research papers\(\def\hfill{\hskip 5em}\def\hfil{\hskip 3em}\def\eqno#1{\hfil {#1}}\)

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ISSN: 1600-5775

X-ray pulse wavefront metrology using speckle tracking

aEuropean Synchrotron Radiation Facility, BP-220, F-38043 Grenoble, France
*Correspondence e-mail: berujon@esrf.eu

Edited by P. A. Pianetta, SLAC National Accelerator Laboratory, USA (Received 28 December 2014; accepted 16 March 2015; online 9 May 2015)

An instrument allowing the quantitative analysis of X-ray pulsed wavefronts is presented and its processing method explained. The system relies on the X-ray speckle tracking principle to accurately measure the phase gradient of the X-ray beam from which beam optical aberrations can be deduced. The key component of this instrument, a semi-transparent scintillator emitting visible light while transmitting X-rays, allows simultaneous recording of two speckle images at two different propagation distances from the X-ray source. The speckle tracking procedure for a reference-less metrology mode is described with a detailed account on the advanced processing schemes used. A method to characterize and compensate for the imaging detector distortion, whose principle is also based on speckle, is included. The presented instrument is expected to find interest at synchrotrons and at the new X-ray free-electron laser sources under development worldwide where successful exploitation of beams relies on the availability of an accurate wavefront metrology.

1. Introduction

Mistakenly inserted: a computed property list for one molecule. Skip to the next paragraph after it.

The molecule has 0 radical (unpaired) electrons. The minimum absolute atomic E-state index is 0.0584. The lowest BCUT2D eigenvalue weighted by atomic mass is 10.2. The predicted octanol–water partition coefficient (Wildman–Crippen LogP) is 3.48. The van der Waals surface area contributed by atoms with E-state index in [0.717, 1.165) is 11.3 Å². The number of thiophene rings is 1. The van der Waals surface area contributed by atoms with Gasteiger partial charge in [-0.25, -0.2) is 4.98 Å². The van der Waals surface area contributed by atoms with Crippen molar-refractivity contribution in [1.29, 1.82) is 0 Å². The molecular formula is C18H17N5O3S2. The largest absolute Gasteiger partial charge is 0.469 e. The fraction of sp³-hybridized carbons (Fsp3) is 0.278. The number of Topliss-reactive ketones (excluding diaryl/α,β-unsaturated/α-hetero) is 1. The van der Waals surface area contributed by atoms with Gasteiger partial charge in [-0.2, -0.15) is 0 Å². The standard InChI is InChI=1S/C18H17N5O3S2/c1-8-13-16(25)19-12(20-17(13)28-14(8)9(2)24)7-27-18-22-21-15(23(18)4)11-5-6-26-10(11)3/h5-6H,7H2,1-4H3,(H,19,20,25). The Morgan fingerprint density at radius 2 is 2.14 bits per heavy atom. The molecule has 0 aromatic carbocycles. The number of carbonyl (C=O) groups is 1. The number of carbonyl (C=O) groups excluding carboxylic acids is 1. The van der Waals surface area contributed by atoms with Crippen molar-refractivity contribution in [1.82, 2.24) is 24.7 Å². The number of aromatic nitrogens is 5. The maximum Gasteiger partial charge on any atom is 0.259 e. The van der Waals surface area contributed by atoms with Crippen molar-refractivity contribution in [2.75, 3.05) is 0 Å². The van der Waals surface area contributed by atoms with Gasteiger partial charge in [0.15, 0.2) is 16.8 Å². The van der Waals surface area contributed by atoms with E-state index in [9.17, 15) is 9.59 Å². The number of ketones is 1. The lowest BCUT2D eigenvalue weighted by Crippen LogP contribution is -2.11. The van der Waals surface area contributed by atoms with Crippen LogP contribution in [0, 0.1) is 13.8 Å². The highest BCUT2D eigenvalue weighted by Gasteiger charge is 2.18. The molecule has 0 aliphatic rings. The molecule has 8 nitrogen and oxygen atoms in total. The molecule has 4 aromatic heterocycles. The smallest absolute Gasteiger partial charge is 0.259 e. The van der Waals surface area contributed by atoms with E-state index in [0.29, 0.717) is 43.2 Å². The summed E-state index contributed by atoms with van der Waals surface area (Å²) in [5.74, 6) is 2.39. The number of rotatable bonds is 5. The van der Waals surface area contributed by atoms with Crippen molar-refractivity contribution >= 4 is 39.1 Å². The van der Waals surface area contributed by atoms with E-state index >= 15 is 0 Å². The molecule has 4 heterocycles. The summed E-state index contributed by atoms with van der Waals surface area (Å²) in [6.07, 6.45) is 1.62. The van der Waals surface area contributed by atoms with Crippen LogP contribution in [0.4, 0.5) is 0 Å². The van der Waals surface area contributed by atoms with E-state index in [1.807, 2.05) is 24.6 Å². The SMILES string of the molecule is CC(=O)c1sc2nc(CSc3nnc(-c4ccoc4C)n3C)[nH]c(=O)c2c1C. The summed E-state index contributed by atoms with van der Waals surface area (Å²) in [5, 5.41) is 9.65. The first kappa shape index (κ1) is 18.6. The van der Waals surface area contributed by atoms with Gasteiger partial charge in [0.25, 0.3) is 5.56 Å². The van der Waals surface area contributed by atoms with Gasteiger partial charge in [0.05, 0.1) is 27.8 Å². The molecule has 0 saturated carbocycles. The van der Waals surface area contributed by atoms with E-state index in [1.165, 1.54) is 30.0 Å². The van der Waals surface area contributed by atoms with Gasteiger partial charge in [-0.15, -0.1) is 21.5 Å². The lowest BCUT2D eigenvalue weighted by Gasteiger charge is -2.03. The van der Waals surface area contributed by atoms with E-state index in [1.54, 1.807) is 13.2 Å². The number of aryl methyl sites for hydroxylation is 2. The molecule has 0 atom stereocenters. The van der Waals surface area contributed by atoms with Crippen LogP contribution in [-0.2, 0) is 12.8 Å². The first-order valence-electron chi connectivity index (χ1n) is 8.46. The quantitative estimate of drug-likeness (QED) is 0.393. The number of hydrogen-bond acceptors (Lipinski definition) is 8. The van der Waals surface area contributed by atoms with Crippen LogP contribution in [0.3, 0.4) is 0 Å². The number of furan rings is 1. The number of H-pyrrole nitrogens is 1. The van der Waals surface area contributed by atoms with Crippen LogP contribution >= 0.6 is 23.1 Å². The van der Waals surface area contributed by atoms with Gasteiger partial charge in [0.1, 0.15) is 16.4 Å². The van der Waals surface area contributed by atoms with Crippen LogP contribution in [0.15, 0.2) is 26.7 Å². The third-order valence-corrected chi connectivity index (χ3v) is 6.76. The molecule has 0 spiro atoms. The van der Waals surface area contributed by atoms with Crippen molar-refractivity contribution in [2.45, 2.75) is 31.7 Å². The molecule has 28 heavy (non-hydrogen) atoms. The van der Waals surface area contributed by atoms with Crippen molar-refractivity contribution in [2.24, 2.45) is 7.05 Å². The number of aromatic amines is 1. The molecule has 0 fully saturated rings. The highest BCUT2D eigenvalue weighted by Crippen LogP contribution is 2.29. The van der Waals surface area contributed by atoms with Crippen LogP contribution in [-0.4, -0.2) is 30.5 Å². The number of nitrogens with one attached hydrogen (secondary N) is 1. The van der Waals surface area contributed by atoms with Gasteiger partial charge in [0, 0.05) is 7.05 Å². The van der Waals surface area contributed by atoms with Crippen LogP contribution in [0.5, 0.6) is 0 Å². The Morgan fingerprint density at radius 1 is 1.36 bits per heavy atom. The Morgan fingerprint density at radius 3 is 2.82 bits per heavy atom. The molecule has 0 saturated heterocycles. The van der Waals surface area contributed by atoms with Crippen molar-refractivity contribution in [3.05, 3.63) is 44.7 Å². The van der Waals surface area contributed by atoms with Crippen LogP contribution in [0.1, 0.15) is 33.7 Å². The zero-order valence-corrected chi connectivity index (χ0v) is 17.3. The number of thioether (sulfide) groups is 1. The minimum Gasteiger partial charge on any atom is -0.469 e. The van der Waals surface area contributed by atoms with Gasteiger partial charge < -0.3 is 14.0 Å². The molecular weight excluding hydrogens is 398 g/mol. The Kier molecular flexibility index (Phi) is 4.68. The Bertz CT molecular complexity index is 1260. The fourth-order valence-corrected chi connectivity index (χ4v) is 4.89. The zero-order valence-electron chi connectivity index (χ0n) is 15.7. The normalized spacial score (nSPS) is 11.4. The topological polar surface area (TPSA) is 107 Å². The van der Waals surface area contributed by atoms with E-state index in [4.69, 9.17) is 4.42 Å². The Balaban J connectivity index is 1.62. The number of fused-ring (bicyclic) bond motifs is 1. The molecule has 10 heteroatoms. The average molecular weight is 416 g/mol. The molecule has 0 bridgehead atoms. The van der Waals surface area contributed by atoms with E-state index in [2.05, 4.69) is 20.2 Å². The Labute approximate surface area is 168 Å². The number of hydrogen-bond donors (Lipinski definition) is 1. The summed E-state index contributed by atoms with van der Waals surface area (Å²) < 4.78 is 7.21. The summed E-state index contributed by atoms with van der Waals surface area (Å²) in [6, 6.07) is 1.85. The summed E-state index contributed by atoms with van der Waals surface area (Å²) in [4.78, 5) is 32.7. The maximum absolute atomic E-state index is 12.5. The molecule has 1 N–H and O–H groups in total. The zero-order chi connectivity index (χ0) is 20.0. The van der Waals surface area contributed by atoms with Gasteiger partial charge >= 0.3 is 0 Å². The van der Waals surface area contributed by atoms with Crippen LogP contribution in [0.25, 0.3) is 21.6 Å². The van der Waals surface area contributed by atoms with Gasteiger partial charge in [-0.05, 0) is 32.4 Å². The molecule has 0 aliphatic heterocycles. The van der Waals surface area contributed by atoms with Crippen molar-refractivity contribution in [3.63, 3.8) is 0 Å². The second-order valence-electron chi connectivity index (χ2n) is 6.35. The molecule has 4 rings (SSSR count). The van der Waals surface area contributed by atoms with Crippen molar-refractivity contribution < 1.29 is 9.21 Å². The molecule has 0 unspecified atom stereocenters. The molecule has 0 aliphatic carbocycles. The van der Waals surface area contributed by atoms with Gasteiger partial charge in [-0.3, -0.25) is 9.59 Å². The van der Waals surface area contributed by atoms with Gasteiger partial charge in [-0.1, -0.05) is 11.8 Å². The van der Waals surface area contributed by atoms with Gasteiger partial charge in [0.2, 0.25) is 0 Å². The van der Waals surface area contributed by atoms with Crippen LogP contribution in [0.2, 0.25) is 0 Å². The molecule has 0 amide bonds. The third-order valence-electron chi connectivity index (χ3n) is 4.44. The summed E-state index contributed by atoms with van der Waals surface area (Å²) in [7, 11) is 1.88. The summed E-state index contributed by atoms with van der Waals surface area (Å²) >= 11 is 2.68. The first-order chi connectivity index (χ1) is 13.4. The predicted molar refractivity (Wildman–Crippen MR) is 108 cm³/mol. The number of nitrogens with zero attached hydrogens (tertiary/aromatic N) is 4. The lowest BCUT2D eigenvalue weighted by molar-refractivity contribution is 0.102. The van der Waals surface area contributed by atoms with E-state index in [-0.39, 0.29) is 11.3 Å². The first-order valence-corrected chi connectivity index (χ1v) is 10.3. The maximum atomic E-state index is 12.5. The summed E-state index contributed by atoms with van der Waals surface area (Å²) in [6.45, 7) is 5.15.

At-wavelength metrology is gaining in importance at X-ray large-scale facilities in order to take full advantage of the beams delivered by high-brilliance sources (Berujon, 2013[Berujon, S. (2013). PhD thesis, University of Grenoble, France (http://tel.archives-ouvertes.Fr/tel-00859120).]; Sawhney et al., 2013[Sawhney, K., Wang, H., Sutter, J., Alcock, S. & Berujon, S. (2013). Synchrotron Radiat. News, 26(5), 17-22.]). While such metrology is highly desirable to optimize adaptive optics (Tyson, 2010[Tyson, R. K. (2010). Principles of Adaptive Optics, 3rd ed., Series in Optics and Optoelectronics. CRC Press.]), it finds also applications for monitoring and limiting the thermal effects on optics in full operation. Within at-wavelength metrology, the X-ray beam wavefront itself is recorded to deduce the shape and defects of the optics (Born & Wolf, 2008[Born, E. & Wolf, E. (2008). Principle Of Optics, 7th ed. Cambridge University Press.]; Wyant & Creath, 1992[Wyant, J. & Creath, K. (1992). Applied Optics and Optical Engineering, Vol. XI. New York: Academic Press.]). Substantial resources were dedicated during the last decade to reach this goal. Nowadays, several instruments or methods are available for measuring the phase of an X-ray beam. However, since most of them require several acquisitions per wavefront reconstruction, their use becomes confined to synchrotron sources for which the beam remains stable over a time period much longer than the total data acquisition time (Kewish et al., 2010[Kewish, C. M., Guizar-Sicairos, M., Liu, C., Qian, J., Shi, B., Benson, C., Khounsary, A. M., Vila-Comamala, J., Bunk, O., Fienup, J. R., Macrander, A. T. & Assoufid, L. (2010). Opt. Express, 18, 23420-23427.]; Brady & Fienup, 2006[Brady, G. R. & Fienup, J. R. (2006). Opt. Express, 14, 474-486.]). These metrology methods can also be sometimes tedious to implement since they can require hundreds of images and low-noise detectors. The context with X-ray free-electron laser (X-FEL) sources is quite different as X-rays are emitted in the form of pulses, each X-ray bunch presenting a wavefront slightly different from the others. The need for a wavefront metrology capable of analyzing each individual bunch makes many online synchrotron metrology techniques inapplicable to X-FEL sources.